Rwanda Genocide Memorials

Inside display of the History of Rwanda Genocide against the Tutsi (Kigali Rwanda)

The Kigali Genocide Memorial Centre at Gisozi was opened on the 10th Anniversary of the Rwandan Genocide against the Tutsi, in April 2004. The Centre in Kigali was created by a joint partnership of the Kigali City Council and the UK-based Aegis Trust. The creation of the Kigali Genocide Memorial Centre was funded by a number of donors worldwide.

It contains a permanent exhibition of the Rwandan genocide against the Tutsi and an exhibition of other genocides around the world.

The Centre includes three permanent exhibitions, the largest of which documents the Rwandan genocide against the Tutsi in 1994. There is also a children’s memorial, and an exhibition on the history of genocidal violence around the world. The Education Centre, Memorial Gardens and National Documentation Centre of the Genocide all contribute to a meaningful tribute to those who perished, and form a powerful educational tool for the next generation.

The Kigali Memorial Centre is an International centre that deals with a topic of International importance, with far-reaching significance, and is designed to engage and challenge an international visitor base. The response from genocide survivors to the creation of the Centre was unpredicted. In the first week, over 1,500 survivors visited each day. In the first three months of the Centre's opening, around 60,000 people from a variety of backgrounds visited it. Over 7,000 of these visitors were from the International Community.

Camp Kigali Belgian Monument:

At the onset of Genocide, ten Belgian UN Blue Beret were deployed to guard the Prime Minister. Presidential Guard soldiers invaded the home, disarmed the Belgians and transported them to Camp Kigali where they killed them. There are ten pillars at this site to commemorate these soldiers, an eleventh one inside in memory of all the victims. The Prime Minister was also killed.

Other Important Rwanda genocide Memorials:

Murambi Memorial Centre: A school where 27,000 people were killed. A stark, shocking monument, hundreds of corpses are temporarily preserved and currently displayed in the school. The memorial has been developed as a permanent exhibition to the genocide against the Tutsi. It documents from pre-colonial times to the more recent history of the 1994 Rwandan Genocide against the Tutsi. The design focuses on developing a memorial from which the school children and local community can benefit. With the construction of the centre at Murambi, through smoked glass, bodies can be viewed that have been buried in burial chambers. An open hall with an exhibition describing the context of the genocide. The bodies are currently being displayed in classrooms

Nyamata Memorial Site: Nyamata is located in the outskirts of Nyamata town in the eastern province. This site is a church where around 2,500 people were killed and it had become emblematic of the barbaric treatment of women during the genocide. In the church at Nyamata, there will be graphic and audio-visual displays that will focus particularly on the mass rape, brutalisation of women and the use of HIV as a deliberate weapon of genocide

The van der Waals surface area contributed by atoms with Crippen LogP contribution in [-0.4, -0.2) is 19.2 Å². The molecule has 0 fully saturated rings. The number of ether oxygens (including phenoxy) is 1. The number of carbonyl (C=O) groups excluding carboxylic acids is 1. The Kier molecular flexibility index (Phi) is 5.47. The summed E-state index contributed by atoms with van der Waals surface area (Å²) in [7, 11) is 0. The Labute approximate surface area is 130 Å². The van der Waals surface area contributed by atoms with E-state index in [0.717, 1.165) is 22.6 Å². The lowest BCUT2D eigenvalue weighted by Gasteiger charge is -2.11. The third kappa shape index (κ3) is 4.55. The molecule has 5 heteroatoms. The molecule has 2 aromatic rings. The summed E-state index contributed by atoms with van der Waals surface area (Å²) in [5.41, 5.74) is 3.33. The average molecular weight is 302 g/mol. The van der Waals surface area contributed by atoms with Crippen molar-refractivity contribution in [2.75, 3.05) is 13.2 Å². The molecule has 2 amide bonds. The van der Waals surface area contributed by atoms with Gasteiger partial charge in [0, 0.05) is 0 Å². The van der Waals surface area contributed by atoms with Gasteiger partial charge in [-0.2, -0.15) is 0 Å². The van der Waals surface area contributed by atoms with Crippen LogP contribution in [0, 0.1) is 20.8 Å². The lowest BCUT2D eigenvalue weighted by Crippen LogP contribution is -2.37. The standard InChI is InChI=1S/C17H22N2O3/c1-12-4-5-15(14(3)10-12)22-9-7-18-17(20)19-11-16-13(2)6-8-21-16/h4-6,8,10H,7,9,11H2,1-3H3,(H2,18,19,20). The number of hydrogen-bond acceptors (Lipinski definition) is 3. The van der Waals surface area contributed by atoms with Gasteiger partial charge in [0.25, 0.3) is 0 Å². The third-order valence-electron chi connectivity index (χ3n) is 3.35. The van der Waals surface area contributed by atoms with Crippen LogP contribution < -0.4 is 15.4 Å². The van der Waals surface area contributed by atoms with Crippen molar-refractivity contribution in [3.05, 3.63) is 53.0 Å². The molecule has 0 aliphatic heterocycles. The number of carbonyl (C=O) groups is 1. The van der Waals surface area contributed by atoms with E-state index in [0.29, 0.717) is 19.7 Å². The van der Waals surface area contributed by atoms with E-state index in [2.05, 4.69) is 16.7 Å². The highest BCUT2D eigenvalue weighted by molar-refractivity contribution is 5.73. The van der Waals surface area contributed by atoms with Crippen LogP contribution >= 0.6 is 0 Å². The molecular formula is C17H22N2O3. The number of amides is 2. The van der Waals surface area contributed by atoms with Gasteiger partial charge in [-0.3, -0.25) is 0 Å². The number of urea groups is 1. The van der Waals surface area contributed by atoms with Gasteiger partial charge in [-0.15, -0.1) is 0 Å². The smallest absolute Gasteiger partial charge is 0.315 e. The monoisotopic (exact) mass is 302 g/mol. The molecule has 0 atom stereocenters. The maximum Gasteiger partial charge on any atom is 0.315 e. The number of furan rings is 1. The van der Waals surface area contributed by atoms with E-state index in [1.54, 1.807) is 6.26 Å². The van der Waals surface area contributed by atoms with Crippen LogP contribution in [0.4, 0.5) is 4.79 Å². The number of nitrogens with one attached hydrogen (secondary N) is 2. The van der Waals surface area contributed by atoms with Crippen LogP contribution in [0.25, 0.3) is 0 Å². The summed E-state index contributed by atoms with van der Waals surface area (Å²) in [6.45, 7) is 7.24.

Ntarama Memorial Site: Ntarama is a church site in the rural Kigali Province, situated not far from Nyamata in an area known as Bugesera. Converted into a genocide memorial in April of 1995, Ntarama Memorial is one of the longest serving memorial sites in Rwanda. For decades, there had been forced population movements and frequent massacres. About an hour’s drive southwards from Rwanda’s capital city, Kigali, the red-brick church at Ntarama is peacefully situated, shadowed by acacia trees. Ntarama Church, however, is the site where some of the most brutal killings of the 1994 Rwandan genocide against the Tutsi took place. The church at Ntarama was seen as a safe place by almost 5000 people, many of whom were women and children and who went there for sanctuary. But Ntarama was not a safe place. The victims of the genocide remain there, their bones were placed in coffins and into the mass grave on the former church premises. Inside the former catholic church is buried a widow who was violently assaulted because of her ethnicity. Their belongings are arranged in the church remains; clothes, suitcases, beads, necklaces, children’s books and drawings - the last remnants of a desperate flight for life.

Bisesero Memorial Site: Bisesero is set in the hills of the Karongi (Kibuye) province of West Rwanda where some 30,000 people were killed. The region around Bisesero has become known for the acts of resistance from Tutsis who tried to organise themselves against the massacre. This was mostly unsuccessful as they were fighting with sticks against well-armed and trained soldiers.

Nyanza Memorial Site: At the start of the genocide against the Tutsi in April 1994, over 2,000 Tutsis took refuge in ETO school on the outskirts of Kigali, protected by the United Nations Peace Keeping force. Following the withdrawal of the UN, refugees were marched up the road to Nyanza where they were all butchered. Marked by simple wooden crosses, a symbolic of the abandonment of Rwanda by the International Community, this site is being modified as one of the major memorials. Each year on April 11th, a memorial ceremony takes place on the site where the deserted refugees were murdered in cold blood.

Nyarubuye Memorial Site: A convent and school where 20,000 people were killed. These people had been trying to escape over the border to Tanzania. During 2003, the school became functional again; the convent, however, remains empty, apart from the bones of the victims, and will be turned into a memorial and education centre.

A trip is the only thing that can be bought and makes you richer ...
Anonymous travel quote